Using transaction-level data from two German banks, we study the effects of smartphones on investor behavior. Comparing trades by the same investor in the same month across different platforms, we find that smartphones increase purchasing of riskier and lottery-type assets and chasing past returns. After the adoption of smartphones, investors do not substitute trades across platforms and buy also riskier, lottery-type, and hot investments on other platforms. Using smartphones to trade specific assets or during specific hours contributes to explain our results. Digital nudges and the device screen size do not mechanically drive our results. Smartphone effects are not transitory.
In other words, if you want to play the market, do it from your laptop, not your phone. That sounds plausible to me.
T-cells, the South African variant and the AstraZeneca vaccine
Given that I’d been musing about the conjectured inadequacy of the AstraZeneca vaccine to protect against the South African variant of the coronavirus, Seb Schmoller (Whom God Preserve) send me a link to this interesting Twitter thread. On this analysis, it all comes down to one’s T-cells:
I never did biology in school, and it shows.
Dave Winer on the New York Times’s firing of Don McNeil
I’m baffled by why the New York Times would fire a great reporter like Don McNeil and concluded that there must be something going on that I don’t know about. Dave Winer is much more vocal on the matter:
I was asked why I care that the NYT fired Donald McNeil. It’s pretty simple. We all have an interest in how journalism works. They like to say that journalism is an essential part of democracy, but do the people have any influence over journalism? To really press the point, democracy is about the people, right? You can’t be of democracy without being of the people. We have a role in this, which journalism hasn’t embraced, in fact by fighting Facebook they are actively undermining our participation. And when they fire a great reporter who helps people, I, simply as a person and nothing more, have a stake in that, as does everyone who depends on good information from news orgs. And sure I care how 150 reporters at the NY Times feel, but I don’t care about them that much, compared to how much I care about the service McNeil was providing.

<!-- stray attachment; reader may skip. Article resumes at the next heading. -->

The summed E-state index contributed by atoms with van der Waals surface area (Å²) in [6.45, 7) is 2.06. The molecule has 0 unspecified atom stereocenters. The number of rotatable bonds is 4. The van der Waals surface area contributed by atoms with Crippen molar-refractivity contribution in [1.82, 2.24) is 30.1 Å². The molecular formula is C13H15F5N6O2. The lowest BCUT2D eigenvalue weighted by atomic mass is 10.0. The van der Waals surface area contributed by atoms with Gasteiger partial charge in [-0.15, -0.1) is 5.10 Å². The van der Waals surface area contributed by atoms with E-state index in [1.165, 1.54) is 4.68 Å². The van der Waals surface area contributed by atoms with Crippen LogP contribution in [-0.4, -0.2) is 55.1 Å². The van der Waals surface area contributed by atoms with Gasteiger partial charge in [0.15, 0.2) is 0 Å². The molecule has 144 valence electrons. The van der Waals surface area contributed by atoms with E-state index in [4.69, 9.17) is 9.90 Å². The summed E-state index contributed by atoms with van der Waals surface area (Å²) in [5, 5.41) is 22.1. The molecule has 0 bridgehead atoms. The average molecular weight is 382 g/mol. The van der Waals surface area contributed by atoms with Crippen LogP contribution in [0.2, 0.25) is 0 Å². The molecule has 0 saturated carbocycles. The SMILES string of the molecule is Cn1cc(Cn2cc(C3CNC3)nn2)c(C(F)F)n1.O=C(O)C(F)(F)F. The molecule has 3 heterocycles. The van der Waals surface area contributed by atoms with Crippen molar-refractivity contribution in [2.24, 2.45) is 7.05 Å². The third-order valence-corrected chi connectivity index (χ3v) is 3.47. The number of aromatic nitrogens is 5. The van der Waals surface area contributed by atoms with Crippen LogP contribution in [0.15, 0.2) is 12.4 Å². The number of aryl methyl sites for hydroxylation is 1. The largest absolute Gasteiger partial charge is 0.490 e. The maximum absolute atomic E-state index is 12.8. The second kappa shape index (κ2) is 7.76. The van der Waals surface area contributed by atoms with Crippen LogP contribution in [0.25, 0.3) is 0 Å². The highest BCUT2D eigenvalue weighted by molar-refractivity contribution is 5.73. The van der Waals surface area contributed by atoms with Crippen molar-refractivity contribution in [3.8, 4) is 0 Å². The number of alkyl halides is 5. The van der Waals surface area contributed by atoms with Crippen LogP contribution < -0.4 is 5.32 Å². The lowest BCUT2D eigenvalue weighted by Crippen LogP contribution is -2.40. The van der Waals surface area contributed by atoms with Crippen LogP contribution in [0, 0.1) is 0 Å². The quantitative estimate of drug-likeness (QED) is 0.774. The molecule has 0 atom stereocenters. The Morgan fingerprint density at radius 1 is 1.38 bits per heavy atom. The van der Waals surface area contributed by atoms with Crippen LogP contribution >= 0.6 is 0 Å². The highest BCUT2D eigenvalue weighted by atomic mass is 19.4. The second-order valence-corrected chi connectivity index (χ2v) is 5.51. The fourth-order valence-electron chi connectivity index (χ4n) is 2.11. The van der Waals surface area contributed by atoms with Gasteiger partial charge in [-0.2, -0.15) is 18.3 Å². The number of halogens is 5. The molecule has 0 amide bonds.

Another reason the firing of McNeil was such a concern is this question: Would the 150 people at the NY use their power to cancel against the people they cover, for an infraction like McNeil’s. Are we ready to accept that as a proper role of reporters at a news organization?
Facebook’s WhatsApp land-grab
Perceptive piece by Wafa Ben-Hassine.
On January 4, domestic terrorists were using Facebook as a tool to execute a violent attack on the US Capitol. On the same day, Facebook executives put the finishing touches on their own power grab. The plot? Wrest data from WhatsApp’s users.
This ultimatum, as others have astutely observed, is actually a ham-handed admission by Facebook. WhatsApp started sharing its data with Facebook in 2016, and since then new users have never had the opportunity to opt out — even if the user’s experience is limited to WhatsApp. These latest changes are so egregious that 50 million users, and counting, are rushing to find a WhatsApp replacement with which to talk to family and friends. International users, who rely on WhatsApp as a business tool, have to rethink their business plans.
Alarmed by the exodus of annoyed WhatsApp users to Signal and Telegram, Facebook pushed back the ultimatum’s deadline by three months, but this is transparently just a stalling tactic. It’s also clearly influenced by the investigation by the US Federal Trade Commission (FTC) and more than 40 states for illegally building a monopoly through acquisitions, coercion, and by bullying smaller companies. Facebook, says the FTC, has been engaging for years in a “systematic strategy” that includes “its 2014 acquisition of WhatsApp. So integrating WhatsApp more tightly into the Facebook corporate web is doubtless a preemptive move to make it more difficult for courts to compel it to set WhatsApp free.
100 Not Out! — my lockdown diary, is out as a Kindle book. You can get it here